For those on the outside looking in, the Passat is a most attractive car showing slow curves and pleasant, natural arches clearly shared with the A4 and A6 from companion company Audi.
It is distinctive, sets its owners somewhat apart from the pack and denies the bland uniformity offered by most Asian car builders. It certainly tells the world that you know what you’re buying, and what you’ve bought is pretty nifty.
For those on the inside looking out, the fabric-lined interior is comfortable without being particularly fussy. The car is 1 inch wider and 3 inches longer than before, so there are acres of elbow-, leg-, shoulder- and headroom–essentials that seem to hint that this car was actually built to ease the ghouls and remove the beasties from Los Angeles’ nightmare commutes.
This is a quality interior made splendid by thoughtful touches such as silicone-dampened grab handles that don’t smack back into place and slap fingertips. Also heating-cooling vents that fold flat like Venetian blinds and a rubber-lined cubby with a lip so that your Ray-Bans don’t go slip sliding away.
The engine is spirited, shows no lag in its turbocharged reflexes and has enough early-to-interim acceleration to sprint for holes opening up in traffic. Nimble steering and a wonderfully obedient suspension assist the process. And should that hole squish shut, or lane changes become impossible, the Passat’s anti-lock disc brakes with traction controls–both standard equipment–bring everything back into balance.
But how boring, a family four-door tuned for nothing but commuting purposes. Therein another Passat trump. On weekends, on wriggling two-laners far from the unpredictable ebbs and flows of freeway traffic, this car is a challenger among coupes and sportier road rascals.
The Tiptronic transmission–a sequential shifter that allows manual gear selection and engine settings to balance the car’s pace and poise–is the secret to fun and competitive motoring. Plus the Passat’s commanding brakes and suspension setup.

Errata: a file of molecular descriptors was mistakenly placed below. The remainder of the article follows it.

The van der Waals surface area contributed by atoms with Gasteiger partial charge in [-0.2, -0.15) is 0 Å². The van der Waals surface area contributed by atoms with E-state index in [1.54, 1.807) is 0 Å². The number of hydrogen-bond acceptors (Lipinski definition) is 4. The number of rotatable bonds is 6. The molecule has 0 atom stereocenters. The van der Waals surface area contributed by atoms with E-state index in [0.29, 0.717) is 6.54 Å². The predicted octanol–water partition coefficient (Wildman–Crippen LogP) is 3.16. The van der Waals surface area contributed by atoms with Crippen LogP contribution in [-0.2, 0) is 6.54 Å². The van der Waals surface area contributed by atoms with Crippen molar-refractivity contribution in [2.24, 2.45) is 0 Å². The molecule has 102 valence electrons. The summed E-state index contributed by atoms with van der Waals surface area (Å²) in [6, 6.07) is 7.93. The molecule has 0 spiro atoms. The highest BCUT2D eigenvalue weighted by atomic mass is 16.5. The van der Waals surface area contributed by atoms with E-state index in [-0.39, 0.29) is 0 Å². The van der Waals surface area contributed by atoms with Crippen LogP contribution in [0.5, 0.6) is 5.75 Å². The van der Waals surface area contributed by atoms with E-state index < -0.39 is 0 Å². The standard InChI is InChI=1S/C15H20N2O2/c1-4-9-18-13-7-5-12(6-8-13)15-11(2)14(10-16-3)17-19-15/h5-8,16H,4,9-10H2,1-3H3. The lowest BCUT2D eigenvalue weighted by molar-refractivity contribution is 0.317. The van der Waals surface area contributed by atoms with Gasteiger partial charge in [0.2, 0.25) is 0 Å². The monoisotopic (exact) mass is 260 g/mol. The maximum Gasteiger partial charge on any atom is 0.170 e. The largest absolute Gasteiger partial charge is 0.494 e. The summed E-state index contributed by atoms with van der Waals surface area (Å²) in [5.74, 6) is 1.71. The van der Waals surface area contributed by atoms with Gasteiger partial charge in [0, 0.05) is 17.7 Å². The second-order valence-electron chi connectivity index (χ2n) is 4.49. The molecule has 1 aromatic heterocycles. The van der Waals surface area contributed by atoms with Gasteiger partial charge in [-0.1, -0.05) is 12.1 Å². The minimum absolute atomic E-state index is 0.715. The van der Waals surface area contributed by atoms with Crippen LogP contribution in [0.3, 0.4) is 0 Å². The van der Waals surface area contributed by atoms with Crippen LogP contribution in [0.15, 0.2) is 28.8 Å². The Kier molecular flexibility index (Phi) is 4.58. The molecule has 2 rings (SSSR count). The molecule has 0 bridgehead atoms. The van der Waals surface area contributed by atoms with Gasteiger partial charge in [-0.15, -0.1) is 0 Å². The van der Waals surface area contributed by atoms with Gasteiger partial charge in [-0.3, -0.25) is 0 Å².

Sadly, this people’s car is noticeably flawed.
And in a sedan chosen to be a conduit of daily drudgery, the error might even be a deal breaker. It all depends on how you, the commuter, feel about a two-in-one, dashboard-retractable cup holder that is flimsy, flexes to the point of slopping coffee on your Florsheims and can’t clutch a small Dixie cup with any degree of firmness. It’s not much better in back, where cup holders for rear-seat passengers wouldn’t hold a pair of standard Thirst Busters.
Or you can look on the bright side.
A Ferrari doesn’t even have cup holders.
1999 Volkswagen Passat GLS
Cost Base, $21,200: includes front and side air bags, cruise control, power steering, five-speed manual transmission, power windows and doors, anti-lock disc brakes, tilt and telescope steering wheel, theft alarm, air conditi oning, two power outlets, traction control, rear reading lights, trip information computer and remote locking.
As tested, $24,215: adds destination charges, glass sunroof, 15-inch alloy wheels, Tiptronic five-speed automatic/manual transmission.
Engine Turbocharged 1.8-liter, 20-valve inline-4 developing 150 horsepower.
Type Front-engine, front-drive, four-door mid-size family sedan.
Performance 0 to 60 mph, as tested: 8.6 seconds, with Tiptronic. Top speed, electronically governed: 125 mph. Fuel consumption, 21 miles per gallon city, 31 mpg highway.
The Good: Polished, practical, affordable, ideal commuter car with a penchant for frolicking hard on weekends. Mechanically and visually borrows the best from Audi stablemates. Roomy trunk with long list of expensive features as standard equipment to gladden the hearts and ease the passages of commuters. Turbocharged performance. And te ll friends your car com es from the people who build Rolls-Royce and Bentley.
The Bad: Priced a little above Camry and Accord.
The Ugly: Cup holders with wet-noodle rigidity.